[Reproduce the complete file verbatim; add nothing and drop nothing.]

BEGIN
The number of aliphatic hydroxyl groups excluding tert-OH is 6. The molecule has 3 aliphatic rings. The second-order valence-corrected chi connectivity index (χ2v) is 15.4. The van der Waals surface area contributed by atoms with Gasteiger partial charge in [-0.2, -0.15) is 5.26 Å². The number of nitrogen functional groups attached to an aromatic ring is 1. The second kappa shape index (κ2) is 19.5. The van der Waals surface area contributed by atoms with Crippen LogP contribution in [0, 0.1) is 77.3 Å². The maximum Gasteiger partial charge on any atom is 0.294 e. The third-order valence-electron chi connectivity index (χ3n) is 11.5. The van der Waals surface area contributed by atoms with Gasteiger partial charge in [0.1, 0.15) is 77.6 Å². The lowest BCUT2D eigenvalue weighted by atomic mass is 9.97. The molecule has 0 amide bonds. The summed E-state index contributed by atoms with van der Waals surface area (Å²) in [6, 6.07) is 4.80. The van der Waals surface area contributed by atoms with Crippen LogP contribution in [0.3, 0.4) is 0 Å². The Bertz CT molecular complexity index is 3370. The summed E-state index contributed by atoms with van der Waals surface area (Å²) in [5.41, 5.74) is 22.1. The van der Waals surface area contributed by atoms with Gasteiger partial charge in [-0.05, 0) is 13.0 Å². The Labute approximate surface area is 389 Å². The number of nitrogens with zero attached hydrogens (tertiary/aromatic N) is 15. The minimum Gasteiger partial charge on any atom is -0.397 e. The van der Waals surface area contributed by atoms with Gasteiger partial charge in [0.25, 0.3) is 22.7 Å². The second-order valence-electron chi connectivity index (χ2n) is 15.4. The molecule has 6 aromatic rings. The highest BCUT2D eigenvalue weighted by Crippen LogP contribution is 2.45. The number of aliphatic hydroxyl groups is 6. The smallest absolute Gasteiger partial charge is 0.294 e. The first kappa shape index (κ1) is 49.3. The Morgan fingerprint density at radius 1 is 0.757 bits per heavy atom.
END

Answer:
The number of aliphatic hydroxyl groups excluding tert-OH is 6. The molecule has 3 aliphatic rings. The second-order valence-corrected chi connectivity index (χ2v) is 15.4. The van der Waals surface area contributed by atoms with Gasteiger partial charge in [-0.2, -0.15) is 5.26 Å². The number of nitrogen functional groups attached to an aromatic ring is 1. The second kappa shape index (κ2) is 19.5. The van der Waals surface area contributed by atoms with Crippen LogP contribution in [0, 0.1) is 77.3 Å². The maximum Gasteiger partial charge on any atom is 0.294 e. The third-order valence-electron chi connectivity index (χ3n) is 11.5. The van der Waals surface area contributed by atoms with Gasteiger partial charge in [0.1, 0.15) is 77.6 Å². The lowest BCUT2D eigenvalue weighted by atomic mass is 9.97. The molecule has 0 amide bonds. The summed E-state index contributed by atoms with van der Waals surface area (Å²) in [6, 6.07) is 4.80. The van der Waals surface area contributed by atoms with Crippen LogP contribution in [0.3, 0.4) is 0 Å². The Bertz CT molecular complexity index is 3370. The summed E-state index contributed by atoms with van der Waals surface area (Å²) in [5.41, 5.74) is 22.1. The van der Waals surface area contributed by atoms with Gasteiger partial charge in [-0.05, 0) is 13.0 Å². The Labute approximate surface area is 389 Å². The number of nitrogens with zero attached hydrogens (tertiary/aromatic N) is 15. The minimum Gasteiger partial charge on any atom is -0.397 e. The van der Waals surface area contributed by atoms with Gasteiger partial charge in [0.25, 0.3) is 22.7 Å². The second-order valence-electron chi connectivity index (χ2n) is 15.4. The molecule has 6 aromatic rings. The highest BCUT2D eigenvalue weighted by Crippen LogP contribution is 2.45. The number of aliphatic hydroxyl groups is 6. The smallest absolute Gasteiger partial charge is 0.294 e. The first kappa shape index (κ1) is 49.3. The Morgan fingerprint density at radius 1 is 0.757 bits per heavy atom.